Reports Highlight Improper Payment Issues in Medicare, Medicaid
The federal government made $62.2 billion in improper Medicare and Medicaid payments in 2013, accounting for most of the estimated $105 billion in inappropriate payments it made last year, according to a report released Wednesday by the Government Accountability Office, The Hill reports (Viebeck, The Hill, 7/9).
GAO said the actual overall amount of improper payments likely is even higher, because of possibly inaccurate agency estimates (Ohlemacher, AP/Sacramento Bee, 7/10).
The data were unveiled during a House Committee on Oversight and Government Reform Subcommittee on Government Operations hearing that focused on inappropriate government spending.
According to The Hill, improper payments are considered to be any payments that were made for incorrect amounts or that should not have been paid (Viebeck, The Hill, 7/9). The report highlighted issues including:
- Families receiving tax credits for which they did not qualify; and
- Medicare payments for treatments that likely were unnecessary (AP/Sacramento Bee, 7/10).
Subcommittee Chair John Mica (R-Fla.) linked the improper payments with the "staggering cost of health care" in the U.S.
According to GAO, a large majority of the improper payments were overpayments made through the Medicare and Medicaid programs. HHS payment error rates ranged between 10% for Medicare fee-for-service payments and 5.8% in Medicaid payments (Viebeck, The Hill, 7/9).
In total, Medicare accounted for about $50 billion in inappropriate payments last year, the most of any program, GAO said (AP/Sacramento Bee, 7/10).
A CMS official said that payments distributed without correct documentation accounted for most of the inappropriate payments.
Still, Obama administration officials noted an overall reduction in the amount of improper payments, which peaked at $121 billion in 2010. According to GAO, improper Medicaid payments declined from $23 billion in 2012 to $14.4 billion in 2013 (Viebeck, The Hill, 7/9). In addition, White House Office of Management and Budget Deputy Director Beth Cobert said federal agencies recovered more than $22 billion in overpayments in 2013 (AP/Sacramento Bee, 7/10).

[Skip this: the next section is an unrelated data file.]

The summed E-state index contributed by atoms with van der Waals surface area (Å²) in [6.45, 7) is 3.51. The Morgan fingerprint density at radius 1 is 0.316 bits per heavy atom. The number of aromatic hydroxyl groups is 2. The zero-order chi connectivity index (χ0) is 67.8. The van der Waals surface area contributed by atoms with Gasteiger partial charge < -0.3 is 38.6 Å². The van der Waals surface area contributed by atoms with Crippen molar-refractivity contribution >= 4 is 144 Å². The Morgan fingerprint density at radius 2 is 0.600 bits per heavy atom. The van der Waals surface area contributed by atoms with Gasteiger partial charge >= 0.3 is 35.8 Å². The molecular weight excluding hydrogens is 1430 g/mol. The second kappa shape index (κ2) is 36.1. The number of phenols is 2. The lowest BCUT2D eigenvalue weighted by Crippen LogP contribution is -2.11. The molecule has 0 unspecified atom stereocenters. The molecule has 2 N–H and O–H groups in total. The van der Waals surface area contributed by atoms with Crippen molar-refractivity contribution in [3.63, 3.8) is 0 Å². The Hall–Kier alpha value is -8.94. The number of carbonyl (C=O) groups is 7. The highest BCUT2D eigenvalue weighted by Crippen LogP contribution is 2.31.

Senate Calls for New Focus on Reducing Improper Payments
Meanwhile, a bipartisan Senate Special Committee on Aging report released Wednesday showed that the rate of improper payments in Medicare's fee-for-service program increased from 8.5% in fiscal year 2012 to 10.1% in FY 2013, or $50 billion, Modern Healthcare reports.
The committee released the report for a roundtable discussion on improving payment audits.
According to the report, improper Medicare payments increased despite CMS hiring additional recovery audit contractors to investigate health care providers that might be overbilling the program.
During the discussion, lawmakers pointed to the RAC program's incentive structure -- in which agents receive a percentage of the funds they recover -- as a disincentive to reduce the rate of improper payments. They recommended that CMS move away from a focus on recovering improper payments to concentrating on preventing such payments (Dickson, Modern Healthcare, 7/9). To do so, the committee suggested:
- Placing more focus on providers that have submitted inappropriate claims in the past;
- Tying recovery agent's compensations to their abilities to prevent improper payments; and
- Bolstering the agency's ability to track claims that already have been audited (Al-Faruque, The Hill, 7/9).
The American Hospital Association, which participated in the discussion, suggested that CMS also levy financial penalties on recovery agents when payment denials are overturned on appeal, placing a check on the financial incentives (Modern Healthcare, 7/9).
Committee Chair Bill Nelson (D-Fla.) said, "The bottom line is, despite doing more audits than ever before, Medicare just isn't getting the job done when it comes to preventing payment errors." He added that CMS "must change the way it pays its providers so that the cheats are getting caught and the honest providers are getting paid" (Al-Faruque, The Hill, 7/9).
According to Modern Healthcare, CMS did not participate in the roundtable (Modern Healthcare, 7/9).
Providers Say Millions Tied Up in Appeals
Meanwhile, health care companies said that duplicative Medicare payment audits mean that millions of dollars in potential payments are tied up in appeals, the AP/Miami Herald reports.
According to a letter to federal health officials included in the Senate report, the Medical Equipment Suppliers Association said that some providers undergo between 24 and 228 audits in one year.
For example, Ascension Health had 66,613 claims audited, half of which were alleged improper payments. According to the company, nearly $200 million in payments were withheld while it appealed the recoveries. The report noted that less than one-quarter of the appeals were upheld (Kennedy, AP/Miami Herald, 7/9).This is part of the California Healthline Daily Edition, a summary of health policy coverage from major news organizations. Sign up for an email subscription.